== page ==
Martin Kidston/Missoula Current

With its climate goals in place, the City of Missoula will consider funding a number of energy programs in its new budget including solar, building efficiency and LED lighting.

The $4.3 million budget request includes an estimated 16% increase in inflationary costs and a $1 million down payment. But in the end, the projects would be paid back within 20 years and bring the city closer to its carbon neutrality goals.

“Today we're at an exciting point of making some budget asks to actually implement some of the projects that have been recommended,” said Leigh Ratterman, the city's climate action specialist. “Each department has been really involved in the process of choosing the projects they'd like to move forward with under this contract. It's a department level scope, but we've bundled them all together in this one larger ask.”

The city in 2020 contracted McKinstry to complete an energy audit on municipal operations at several key facilities. The audit looked at nine city buildings, three parking garages, field lighting and more than two dozen parks.

The list of recommendations included around 150 items. The Fiscal Year '23 budget request covers items the city would like to tackle in Phase 1. The projects were selected for their environmental impacts, energy savings and other benefits.

“It does leave opportunities to include projects in the future,” said Ratterman. “We've identified the most pressing and necessary project that either have a quick pay-back period or are necessary to the function in helping us meet our goals at the city.”

The city's largest CO2 emitters include the water and wastewater facility, which represents 58% of all city emissions. Buildings rank second at 18% and the city's vehicle fleet is third at 12%. Other emitters include street lighting at 6%, employee commute at 5% and solid waste at around 1%.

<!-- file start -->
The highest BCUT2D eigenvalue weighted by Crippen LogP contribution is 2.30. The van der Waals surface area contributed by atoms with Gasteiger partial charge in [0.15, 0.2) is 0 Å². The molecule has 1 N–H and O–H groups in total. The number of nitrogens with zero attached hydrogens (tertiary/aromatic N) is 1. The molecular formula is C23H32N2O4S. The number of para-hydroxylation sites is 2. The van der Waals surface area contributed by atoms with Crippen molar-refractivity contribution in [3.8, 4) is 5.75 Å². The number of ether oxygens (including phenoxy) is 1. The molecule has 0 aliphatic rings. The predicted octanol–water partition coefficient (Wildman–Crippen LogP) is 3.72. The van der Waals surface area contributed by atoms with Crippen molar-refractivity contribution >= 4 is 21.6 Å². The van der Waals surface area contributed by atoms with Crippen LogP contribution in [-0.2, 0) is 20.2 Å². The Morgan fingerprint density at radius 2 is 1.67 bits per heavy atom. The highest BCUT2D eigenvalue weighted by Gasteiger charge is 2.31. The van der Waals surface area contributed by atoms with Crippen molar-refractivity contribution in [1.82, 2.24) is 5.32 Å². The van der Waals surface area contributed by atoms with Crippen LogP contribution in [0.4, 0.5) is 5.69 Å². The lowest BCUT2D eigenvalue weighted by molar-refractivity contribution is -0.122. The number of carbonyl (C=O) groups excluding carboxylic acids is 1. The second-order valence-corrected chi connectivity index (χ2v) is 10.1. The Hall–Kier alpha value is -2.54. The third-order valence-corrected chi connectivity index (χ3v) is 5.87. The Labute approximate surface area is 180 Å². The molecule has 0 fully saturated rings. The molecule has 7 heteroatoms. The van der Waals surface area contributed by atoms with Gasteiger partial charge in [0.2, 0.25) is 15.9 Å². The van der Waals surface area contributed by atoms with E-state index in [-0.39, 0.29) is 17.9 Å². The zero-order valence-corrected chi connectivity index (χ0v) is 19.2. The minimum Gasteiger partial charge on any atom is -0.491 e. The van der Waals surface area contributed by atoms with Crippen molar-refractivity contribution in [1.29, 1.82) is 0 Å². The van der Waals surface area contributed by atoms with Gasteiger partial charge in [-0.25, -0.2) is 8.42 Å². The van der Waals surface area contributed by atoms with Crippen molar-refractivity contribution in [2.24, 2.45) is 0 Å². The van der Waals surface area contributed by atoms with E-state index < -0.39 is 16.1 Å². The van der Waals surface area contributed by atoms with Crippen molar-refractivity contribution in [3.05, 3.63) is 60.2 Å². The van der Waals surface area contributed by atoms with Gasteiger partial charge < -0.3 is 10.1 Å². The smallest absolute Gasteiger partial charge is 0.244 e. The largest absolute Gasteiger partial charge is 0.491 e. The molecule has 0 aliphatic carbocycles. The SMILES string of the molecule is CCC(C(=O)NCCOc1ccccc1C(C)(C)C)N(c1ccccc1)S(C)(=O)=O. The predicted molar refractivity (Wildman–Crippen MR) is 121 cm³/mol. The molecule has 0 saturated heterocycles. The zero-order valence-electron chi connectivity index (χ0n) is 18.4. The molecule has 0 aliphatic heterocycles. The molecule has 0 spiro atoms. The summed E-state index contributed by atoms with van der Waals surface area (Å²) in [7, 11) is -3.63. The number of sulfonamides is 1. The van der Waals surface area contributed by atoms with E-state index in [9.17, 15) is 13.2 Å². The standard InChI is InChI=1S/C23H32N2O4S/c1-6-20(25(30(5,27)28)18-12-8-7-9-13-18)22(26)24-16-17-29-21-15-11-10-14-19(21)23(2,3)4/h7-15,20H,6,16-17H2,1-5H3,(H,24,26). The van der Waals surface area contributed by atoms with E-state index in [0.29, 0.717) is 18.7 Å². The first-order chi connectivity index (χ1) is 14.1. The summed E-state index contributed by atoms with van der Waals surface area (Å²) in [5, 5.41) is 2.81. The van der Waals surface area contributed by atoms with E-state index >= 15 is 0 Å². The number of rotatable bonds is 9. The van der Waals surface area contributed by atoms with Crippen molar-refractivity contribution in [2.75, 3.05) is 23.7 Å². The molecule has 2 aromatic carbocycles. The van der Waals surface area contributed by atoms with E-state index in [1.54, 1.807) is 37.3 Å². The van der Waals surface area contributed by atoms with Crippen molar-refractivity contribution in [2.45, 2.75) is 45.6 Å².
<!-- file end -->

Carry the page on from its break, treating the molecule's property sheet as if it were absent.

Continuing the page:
The city adopted its goal to achieve carbon neutrality in 2016 and set 2025 as the deadline.

“2025 is coming up quickly and we're feeling the urgency to take some action to make some differences,” Ratterman said. “Some of these things really need to be done anyway. Now we have the opportunity to do them in a really energy-efficient way that helps meet our climate goals and finance them in a way that doesn't have a huge up-front cost.”

Gene Connell, manager of the city's wastewater treatment facility, and Missoula City Council member Jordan Hess, discussed the bacterial process used to treat wastewater. (Martin Kidston/Missoula Current)
Gene Connell, manager of the city's wastewater treatment facility, and Missoula City Council member Jordan Hess, discussed the bacterial process used to treat wastewater. (Martin Kidston/Missoula Current)

The energy-performance contract between the city and McKinstry represents an economical way of achieving savings and cutting emissions, city officials said. McKinstry guarantees the energy savings for each particular project, and the city will use that savings to pay off the cost of the work.

McKinstry also does all the work.

“With traditional construction, we don't see guaranteed outcomes and the costs often change,” Ratterman said. “With an energy performance contract, the outcomes are guaranteed and we get the cost up front.”

Some requests submitted by the Energy and Conservation Team aren't funded in the current budget, including a $300,000 request to connect the city's Affordable Housing Trust Fund with the city's goals around energy efficiency.

Ratterman said the request was intended to establish a pilot program to give incentives to developers to include energy efficiency in affordable housing projects.

“It would create a mechanism for incentive funding for developers who are developing affordable housing but also could wrap in some energy efficiency,” Ratterman said. “It would create a pilot incentive program so we can understand what motivates developers and what that might be.”

While that request hasn't been funded, members of the City Council were generally pleased with an opportunity to begin funding efforts to shave the city's carbon emissions.

“It's pretty awesome to see how it's going to save money by becoming more energy efficient while ultimately paying for itself,” said council member Daniel Carlino.